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  • Glenn D. Surowiec

Which is better: value or growth investing?

This is a trick question. Neither is better; the two concepts are fully compatible. Before we get into why, let’s start by defining what we mean by these terms. I’ll use the explanation laid out by Investopedia:

“Growth stocks are those companies that are considered to have the potential to outperform the overall market over time because of their future potential. Value stocks are classified as companies that are currently trading below what they are really worth and will thus provide a superior return.”

In other words, growth is the ability of a company to expand over time, while value is more focused on what you are paying for the company relative to its worth.

Growth and value aren’t unrelated or mutually exclusive concepts, though you might not realize it by listening to some investors. One fund manager told Bloomberg, “Before you can easily say tech is growth and energy is value, but now the line between the two is kind of murky and it’s not clear cut as before. Value investors ignoring growth is a mistake.”

I would suggest that this argument is creating a false dichotomy, an unnecessary “either/or,” because investors don’t necessarily pick one to the exclusion of the other.

For myself, I look at growth as an input into the value equation. As a value investor, I want a company that trades below its intrinsic value, like Investopedia says. However, its growth rate necessarily affects its value, so growth is not something I ignore either.

The perception that they are separate considerations probably dates to the “godfather” of value investing (and Warren Buffett’s own mentor), Benjamin Graham. Graham focused heavily on balance sheet net-nets and similar factors that didn’t include a growth component. That was in a pre-Internet world. Today, companies have morphed, opportunities have changed, and much more information about any given business is much more widely available. The idea of value investing as split apart from growth is old-fashioned and outdated.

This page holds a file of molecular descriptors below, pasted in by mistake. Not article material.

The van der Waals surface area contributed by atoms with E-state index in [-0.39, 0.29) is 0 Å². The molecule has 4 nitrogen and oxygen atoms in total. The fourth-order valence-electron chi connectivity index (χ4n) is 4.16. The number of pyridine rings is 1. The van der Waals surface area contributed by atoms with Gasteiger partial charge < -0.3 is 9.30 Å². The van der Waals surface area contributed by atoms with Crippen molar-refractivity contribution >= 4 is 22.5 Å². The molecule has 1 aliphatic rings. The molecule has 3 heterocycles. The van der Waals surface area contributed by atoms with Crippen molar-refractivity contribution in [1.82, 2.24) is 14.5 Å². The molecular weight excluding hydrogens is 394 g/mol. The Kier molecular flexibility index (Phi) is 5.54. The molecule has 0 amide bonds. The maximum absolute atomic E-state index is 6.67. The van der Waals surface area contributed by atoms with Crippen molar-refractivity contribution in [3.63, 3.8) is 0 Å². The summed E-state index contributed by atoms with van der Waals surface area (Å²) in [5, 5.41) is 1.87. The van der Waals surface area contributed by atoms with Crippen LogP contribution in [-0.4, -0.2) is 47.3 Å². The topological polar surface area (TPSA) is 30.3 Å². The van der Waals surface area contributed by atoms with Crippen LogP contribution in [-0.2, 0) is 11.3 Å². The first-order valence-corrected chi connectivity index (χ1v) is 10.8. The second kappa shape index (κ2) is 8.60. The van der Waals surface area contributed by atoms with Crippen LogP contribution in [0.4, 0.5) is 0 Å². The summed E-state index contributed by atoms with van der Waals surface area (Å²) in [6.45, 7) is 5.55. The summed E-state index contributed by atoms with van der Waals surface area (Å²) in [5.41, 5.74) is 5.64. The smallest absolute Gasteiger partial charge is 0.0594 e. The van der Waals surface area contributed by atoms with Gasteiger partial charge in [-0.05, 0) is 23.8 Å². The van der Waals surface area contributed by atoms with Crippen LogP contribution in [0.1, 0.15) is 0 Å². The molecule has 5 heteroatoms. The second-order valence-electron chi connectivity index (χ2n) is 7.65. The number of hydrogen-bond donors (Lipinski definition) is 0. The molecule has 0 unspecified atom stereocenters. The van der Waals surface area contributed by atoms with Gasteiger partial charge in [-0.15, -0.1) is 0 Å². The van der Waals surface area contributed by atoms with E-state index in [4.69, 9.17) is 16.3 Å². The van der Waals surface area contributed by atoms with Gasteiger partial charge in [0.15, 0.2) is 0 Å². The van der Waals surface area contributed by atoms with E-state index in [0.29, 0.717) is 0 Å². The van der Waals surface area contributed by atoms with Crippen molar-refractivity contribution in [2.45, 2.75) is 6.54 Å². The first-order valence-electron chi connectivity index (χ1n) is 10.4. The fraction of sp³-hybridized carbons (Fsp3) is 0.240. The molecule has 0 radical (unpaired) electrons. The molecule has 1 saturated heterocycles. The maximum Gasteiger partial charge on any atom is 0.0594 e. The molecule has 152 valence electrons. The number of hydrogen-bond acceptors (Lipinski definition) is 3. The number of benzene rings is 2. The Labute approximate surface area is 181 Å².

Consider Graham’s protégé Warren Buffett, who is probably the most famous living value investor today. He absolutely looks for growth!

Ultimately, everyone has their own approach to investing. There’s a lot of capital out there that likes to buy assets that have gone up in the hope that they will continue to do so. So, if you’re a momentum investor, it makes sense to invest in areas that have had a run up. Recently, that has meant commodities and energy more than the tech companies whose stocks have come down in price over the past year.

But it’s entirely possible to say, “I like growth, and I want to own growth companies. However, I'm not willing to pay any price.”

That position blends growth and value into a single philosophy and, if anything, means tech is more attractive than ever right now. For example, I originally bought into Google/Alphabet, Inc. (NASDAQ: GOOG) years ago and have seen significant returns since. As its price fell in 2022 (though not as low as my original purchase price), I added more to my portfolio, largely because Google is a growth stock, and it’s also at an excellent price point. Both dimensions are true, and both are important.



Glenn D. Surowiec
Registered Investment Advisor
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